What was unfortunate this year was that a handful of companies apparently cut back on the opportunities for the media altogether. China Mengniu Dairy, for example, held its earnings teleconference on March 26 but did not allow journalists to participate, even though it held a live earnings briefing at the Four Seasons Hotel in Hong Kong last March.
The public relations agent for Mengniu initially told the Nikkei Asian Review that it was "due to the limited number of [phone] lines." After the agent was informed that other companies were able to accommodate many remote journalists, the agent dropped this part of the explanation and repeated the company decided that "this year's earnings call was only open to investors, who communicate closely with the company on a regular basis."
There have always been instances where companies only brief analysts and investors, but this could constitute "selective disclosure," which runs counter to the principle of fair disclosure.
Citic decided not to hold a media event this time, after skipping a midterm earnings briefing last August. The state-owned finance-to-mining conglomerate had regularly held earnings calls in front of the media, so was asked whether this signaled that it would stop meeting the media in Hong Kong going forward. At the time of publication, Citic's PR agent had not responded.
"[W]e have recognized the need to build understanding with key stakeholders. This means taking the time to explain both the opportunities and challenges confronting us... These stakeholders range from community members living near the project, to the media, the highest levels of the Australian Government, our shareholders and the public."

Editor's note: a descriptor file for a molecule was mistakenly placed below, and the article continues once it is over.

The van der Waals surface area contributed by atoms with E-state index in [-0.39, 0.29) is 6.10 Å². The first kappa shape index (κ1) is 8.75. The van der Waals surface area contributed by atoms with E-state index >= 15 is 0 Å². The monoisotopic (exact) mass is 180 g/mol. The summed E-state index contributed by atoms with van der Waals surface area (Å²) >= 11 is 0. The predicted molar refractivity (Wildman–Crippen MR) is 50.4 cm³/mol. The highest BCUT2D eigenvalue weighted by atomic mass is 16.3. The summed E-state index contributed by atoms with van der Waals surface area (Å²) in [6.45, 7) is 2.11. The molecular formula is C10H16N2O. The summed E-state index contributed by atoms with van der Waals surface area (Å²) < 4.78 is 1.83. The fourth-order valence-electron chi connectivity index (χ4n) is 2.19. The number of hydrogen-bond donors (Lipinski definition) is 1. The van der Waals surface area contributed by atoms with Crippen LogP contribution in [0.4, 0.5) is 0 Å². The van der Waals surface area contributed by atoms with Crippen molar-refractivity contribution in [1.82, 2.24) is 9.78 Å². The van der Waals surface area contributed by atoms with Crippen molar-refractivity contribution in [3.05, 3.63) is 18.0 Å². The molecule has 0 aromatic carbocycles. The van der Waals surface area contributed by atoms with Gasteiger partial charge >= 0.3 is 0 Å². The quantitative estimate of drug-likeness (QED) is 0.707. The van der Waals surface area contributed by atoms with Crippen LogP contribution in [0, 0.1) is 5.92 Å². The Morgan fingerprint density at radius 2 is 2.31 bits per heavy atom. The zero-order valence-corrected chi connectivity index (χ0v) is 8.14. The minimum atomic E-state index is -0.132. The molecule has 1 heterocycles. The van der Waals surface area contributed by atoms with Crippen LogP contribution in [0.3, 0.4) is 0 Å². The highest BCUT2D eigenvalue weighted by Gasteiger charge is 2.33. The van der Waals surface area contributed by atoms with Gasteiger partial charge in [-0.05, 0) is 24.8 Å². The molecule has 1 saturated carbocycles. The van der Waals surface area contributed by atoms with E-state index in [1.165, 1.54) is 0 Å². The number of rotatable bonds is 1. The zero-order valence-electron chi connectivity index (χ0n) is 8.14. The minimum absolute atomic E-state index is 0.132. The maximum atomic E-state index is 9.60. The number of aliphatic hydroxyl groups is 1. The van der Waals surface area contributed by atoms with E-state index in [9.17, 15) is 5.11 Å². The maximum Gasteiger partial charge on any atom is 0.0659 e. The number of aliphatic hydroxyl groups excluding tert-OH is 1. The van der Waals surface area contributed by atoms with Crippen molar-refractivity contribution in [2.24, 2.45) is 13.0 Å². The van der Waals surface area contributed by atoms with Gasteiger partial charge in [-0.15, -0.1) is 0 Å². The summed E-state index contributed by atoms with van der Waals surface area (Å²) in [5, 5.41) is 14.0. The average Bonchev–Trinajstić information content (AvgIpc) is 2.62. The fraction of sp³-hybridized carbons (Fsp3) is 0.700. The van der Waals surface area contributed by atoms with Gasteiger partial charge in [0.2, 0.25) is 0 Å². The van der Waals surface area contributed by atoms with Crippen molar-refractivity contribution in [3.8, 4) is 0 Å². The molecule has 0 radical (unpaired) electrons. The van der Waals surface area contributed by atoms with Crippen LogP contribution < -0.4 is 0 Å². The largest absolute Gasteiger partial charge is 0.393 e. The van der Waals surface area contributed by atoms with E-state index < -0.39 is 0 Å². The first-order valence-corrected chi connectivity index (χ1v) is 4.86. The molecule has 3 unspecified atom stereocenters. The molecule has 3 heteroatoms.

This is an excerpt from the chairman's letter to shareholders by then-Citic Chairman Chang Zhenming in the company's 2013 annual report. At the time, the company -- then called Citic Pacific -- was struggling to launch the Sino Iron Project, one of the largest Chinese overseas investments ever in an Australian iron-ore mine.
There was a lot on Citic's plate this year. Chang had stepped aside after leading the company for more than a decade. The company had sold its controlling stake in its mainland and Hong Kong McDonald's business amid tension with the U.S. And the former head of its banking unit had been detained and dismissed from the Communist Party. All of this in March alone.
It seems the company missed a golden opportunity to "build understanding" with the media and other stakeholders this year.
Even though listed companies are not legally obligated to brief the media, many choose to do so since they feel it necessary -- or even beneficial -- to explain their operations in order to win stakeholder trust, as Citic recognized six years ago.
And under the present trying circumstances, it would appear that it has become even more important to do so. The technology is surely there. It is only the will that some companies now seem to lack.
Kenji Kawase is chief business news correspondent of the Nikkei Asian Review and an editor of Tech Scroll Asia, a newsletter on technology in Asia that combines the best reporting from Nikkei and the Financial Times. He has been reporting and editing for Nikkei since 1992, mainly covering corporate and financial news in Tokyo, Osaka, Shanghai, Hong Kong and Bangkok. He will return to Hong Kong for the third time soon.